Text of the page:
MTV promised it’s not going to become “‘Nightline’ with a soundtrack” but it did play its newly discovered political influence to the hilt in its upfront presentation at the New York Public Library Wednesday.

An opening video pitch focused heavily on 1992’s Choose or Lose voter campaign and on President Bill Clinton’s use of MTV during and after the campaign.

By going on MTV, Clinton “was making a statement,” said Tom Freston, president of MTV. “MTV is about music, but it transcends music now.”

To further emphasize the point that MTV reaches viewers that no one else does , Harvey Ganot, executive VP of advertising and promotion sales, told the crowd that a Democratic senator came to MTV last week to ask for the network’s help in selling the forthcoming health care package.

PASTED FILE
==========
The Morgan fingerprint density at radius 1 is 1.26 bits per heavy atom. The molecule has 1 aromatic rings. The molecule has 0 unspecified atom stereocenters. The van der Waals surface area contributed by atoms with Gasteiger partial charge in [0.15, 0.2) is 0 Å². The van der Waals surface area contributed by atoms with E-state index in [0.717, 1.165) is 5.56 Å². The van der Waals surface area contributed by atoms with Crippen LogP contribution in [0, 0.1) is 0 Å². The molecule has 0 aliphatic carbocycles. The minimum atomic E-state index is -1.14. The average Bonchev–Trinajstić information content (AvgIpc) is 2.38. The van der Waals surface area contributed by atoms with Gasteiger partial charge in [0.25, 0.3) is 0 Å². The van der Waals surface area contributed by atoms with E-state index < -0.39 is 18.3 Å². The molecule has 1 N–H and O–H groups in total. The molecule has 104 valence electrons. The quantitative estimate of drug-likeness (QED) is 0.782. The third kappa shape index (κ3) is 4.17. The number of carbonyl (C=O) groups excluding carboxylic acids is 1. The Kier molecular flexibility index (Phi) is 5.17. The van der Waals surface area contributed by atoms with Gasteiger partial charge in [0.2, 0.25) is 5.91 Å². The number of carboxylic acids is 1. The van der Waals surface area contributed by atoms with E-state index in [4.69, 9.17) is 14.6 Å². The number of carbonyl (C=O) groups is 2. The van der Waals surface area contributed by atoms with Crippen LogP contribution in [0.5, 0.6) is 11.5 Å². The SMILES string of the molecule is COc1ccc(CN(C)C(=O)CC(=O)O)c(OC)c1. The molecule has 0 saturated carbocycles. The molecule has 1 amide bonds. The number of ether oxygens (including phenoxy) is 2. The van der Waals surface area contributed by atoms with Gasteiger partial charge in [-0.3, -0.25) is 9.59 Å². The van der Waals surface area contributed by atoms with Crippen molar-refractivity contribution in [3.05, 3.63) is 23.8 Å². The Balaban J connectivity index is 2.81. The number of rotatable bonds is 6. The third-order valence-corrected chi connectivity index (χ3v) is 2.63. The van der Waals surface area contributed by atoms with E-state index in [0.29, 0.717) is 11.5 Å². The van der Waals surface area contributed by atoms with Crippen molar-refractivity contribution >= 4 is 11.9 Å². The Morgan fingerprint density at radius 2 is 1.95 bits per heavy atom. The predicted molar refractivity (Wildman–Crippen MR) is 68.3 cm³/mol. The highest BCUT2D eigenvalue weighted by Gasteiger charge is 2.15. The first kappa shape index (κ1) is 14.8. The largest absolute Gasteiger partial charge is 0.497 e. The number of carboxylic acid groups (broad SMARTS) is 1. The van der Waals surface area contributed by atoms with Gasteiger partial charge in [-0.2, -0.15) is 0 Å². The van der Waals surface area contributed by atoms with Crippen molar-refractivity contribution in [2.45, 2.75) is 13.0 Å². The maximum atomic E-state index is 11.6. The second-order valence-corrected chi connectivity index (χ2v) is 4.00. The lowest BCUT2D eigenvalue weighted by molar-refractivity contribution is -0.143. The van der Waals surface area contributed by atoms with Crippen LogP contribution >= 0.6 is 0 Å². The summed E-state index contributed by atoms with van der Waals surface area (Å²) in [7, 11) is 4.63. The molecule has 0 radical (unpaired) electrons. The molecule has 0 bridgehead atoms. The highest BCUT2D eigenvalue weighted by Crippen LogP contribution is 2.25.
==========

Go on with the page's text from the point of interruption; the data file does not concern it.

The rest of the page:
Sarah Levinson, exec VP of MTV, discussed entertainment, saying that in both music and non-music programming, MTV would “embrace the diversity” that is coming with increasing “segmentation”: New music shows include “Alternative Nation,” an alternative music show; non-music shows include “Real World 2,” set in Southern California, the heavy metal cartoon “Beavis & Butthead” and “Comikaze,” a comedy show featuring snippets of stand-up performances, sketches and comic footage.

Ganot played up MTV’s dedication to the 12-34 crowd. MTV, Ganot said, has the loyalty of “the hard-to-reach consumer — they are upscale, they are big spenders … they are just forming brand loyalties.” He added that MTV’s credibility with this generation extends to MTV advertisers: “It’s like you’re joining their club.”

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